A day in the life . . .

only a day cast

Boar, Fox  and Mayfly with Cricket behind

Only a day

Coventry Belgrade, B2


IMAGINE you only had a day to live; what would you do? This is the dilemma faced by Mayfly as she finally emerges from her nymph stage in the water as an insect.

Except she doesn’t know she is doomed, she just thinks the world is a wonderful place, “worth a million days” she says.

It is a world were Fox and Boar live. They are a bit like teenage lads, hanging around, doing stuff and things – stuff ad things which seem to consist mainly of hanging around, arguing, talking and generally being mates.

You get the idea they have been mates for years and will be for years to come . . . and just for this one day they are friends with this one Mayfly.

Boar, called a fat pig by Fox, much to the delight of the predominantly child audience, who also squealed with glee at a later mention of fart, is played in a rather playful lumbering way by Andrew Ashford.

Truffle eating Boar is a strange mix. He is a large, ungainly creature, who seems to be eating or thinking of food a lot. He is big and boisterous yet bursts into tears when the pair befriend mayflies, something they seem have done before, with it all ending in tears when the mayflies die the same day.

Fox, more of a Jack the lad, is played by Jacob James Beswick, who gives us a fox which lives by its wits rather than intellectual prowess.

And then we have Mayfly, played by Dominique Jackson, pretty and flitting about the world, lighting up when she is happy.

And in the background is Cricket, seeing all and playing happily, or solemnly, upon the violin, with Lowri Amies playing quite beautifully.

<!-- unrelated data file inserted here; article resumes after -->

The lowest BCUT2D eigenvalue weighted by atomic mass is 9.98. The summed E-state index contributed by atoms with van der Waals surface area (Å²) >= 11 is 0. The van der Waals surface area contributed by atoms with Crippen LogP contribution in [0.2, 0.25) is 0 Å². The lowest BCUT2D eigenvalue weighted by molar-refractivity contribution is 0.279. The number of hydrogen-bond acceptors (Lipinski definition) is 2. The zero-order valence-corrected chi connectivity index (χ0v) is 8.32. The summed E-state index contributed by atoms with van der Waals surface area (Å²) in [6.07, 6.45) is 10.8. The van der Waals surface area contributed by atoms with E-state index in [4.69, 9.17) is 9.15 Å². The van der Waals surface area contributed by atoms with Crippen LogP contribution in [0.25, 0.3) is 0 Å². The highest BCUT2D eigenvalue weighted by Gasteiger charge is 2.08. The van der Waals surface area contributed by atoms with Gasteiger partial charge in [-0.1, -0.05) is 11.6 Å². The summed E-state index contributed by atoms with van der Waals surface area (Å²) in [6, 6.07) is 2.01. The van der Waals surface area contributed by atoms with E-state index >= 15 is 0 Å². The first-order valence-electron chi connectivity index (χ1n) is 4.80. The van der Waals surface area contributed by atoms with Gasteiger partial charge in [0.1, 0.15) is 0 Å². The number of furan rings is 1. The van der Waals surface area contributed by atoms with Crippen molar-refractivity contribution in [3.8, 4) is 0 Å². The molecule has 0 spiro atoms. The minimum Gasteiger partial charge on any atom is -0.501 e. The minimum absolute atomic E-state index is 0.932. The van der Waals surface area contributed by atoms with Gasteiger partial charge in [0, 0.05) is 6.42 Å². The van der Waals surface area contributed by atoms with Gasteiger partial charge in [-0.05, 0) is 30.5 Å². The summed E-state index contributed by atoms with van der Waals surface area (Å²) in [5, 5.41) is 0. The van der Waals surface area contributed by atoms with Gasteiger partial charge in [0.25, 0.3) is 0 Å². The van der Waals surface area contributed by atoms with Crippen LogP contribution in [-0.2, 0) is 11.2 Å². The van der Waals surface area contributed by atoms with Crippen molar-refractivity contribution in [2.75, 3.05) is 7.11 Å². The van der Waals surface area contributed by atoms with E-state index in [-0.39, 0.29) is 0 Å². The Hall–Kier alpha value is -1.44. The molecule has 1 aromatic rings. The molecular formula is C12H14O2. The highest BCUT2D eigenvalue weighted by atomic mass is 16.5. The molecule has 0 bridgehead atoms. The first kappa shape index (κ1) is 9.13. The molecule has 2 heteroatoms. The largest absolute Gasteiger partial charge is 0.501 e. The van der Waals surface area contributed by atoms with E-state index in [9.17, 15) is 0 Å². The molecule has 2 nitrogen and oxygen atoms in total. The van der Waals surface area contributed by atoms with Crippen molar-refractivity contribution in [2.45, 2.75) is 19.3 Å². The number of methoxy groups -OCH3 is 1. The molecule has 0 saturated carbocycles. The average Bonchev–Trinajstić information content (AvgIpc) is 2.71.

Boar and Fox cannot bring themselves to tell the newly emerged little Mayfly that she only has a day to live, so they tell her a lie. They tell her that it is foxes who only live a day so they have to give him as much fun as they can on his last day on earth, which, also means giving Mayfly a happy day.

So we have a spot of chicken rustling, Fox getting married and Mayfly playing at being a baby until, inadvertently, in an argument, Fox, not one of nature’s gifted remember, lets out that it Mayflies are also called DAYflies because that is all they live.

It is then we meet a second Mayfly, don’t tell anyone it is really the Cricket with a hat on, who knows her 24 hour fate and stands, watch in hand, counting off her hours minutes and seconds waiting for her death.

The play presents a whole bucketful of moral and philosophical dilemmas for the children in the audience. Do Fox and Boar tell a little white lie or a big fib when they tell Mayfly it is Fox who has a day to live? Should they have told her the truth in the first place – Stand over there all you lot who will be here tomorrow! And where do you think you are going Mayfly?.

And then there is the question of whether it is better to live every day as if it will be your last, filling it with fun, excitement, interest . . . doing things, enjoying the world and making every day, last or not, special, or mope around like Mayfly 2 counting off the seconds to oblivion.

That is the educational aspect, but as we all know, education and theatre are not always the best of bedfellows – there must be whole generations of schoolchildren put off the wonders and contemporary themes of Shakespeare by education’s hand in its telling.

Children’s drama is probably just as important if not more so to theatre than Shakespeare, or Arthur Miller or Tennessee Williams, Bennett, Stoppard and the like. It is the seedbed for the next generation of theatregoers. If children don’t find their theatre magical many of will grow up never knowing the wonder of the great drama’s of our civilisation

Only a Day is the English version of a play by German children’s writer Martin Baltscheit and stands as a piece of theatre in its own right without the educational add-ons to discuss later.

Director Tony Graham has kept it simple, fast moving, and funny while Jason Southgate has produced a lovely simple set filling the B2 space with a manual revolve to change the aspect if not the scene, with a sparking backdrop of stars, a huge moon rising.

My three-year-old grandson, who is a seasoned theatregoer these days, didn’t perhaps grasp the moral dilemmas posed – but he enjoyed the story so as a piece of theatre it served its purpose and at his age that is all that matters. To 21-02-15

Roger Clarke



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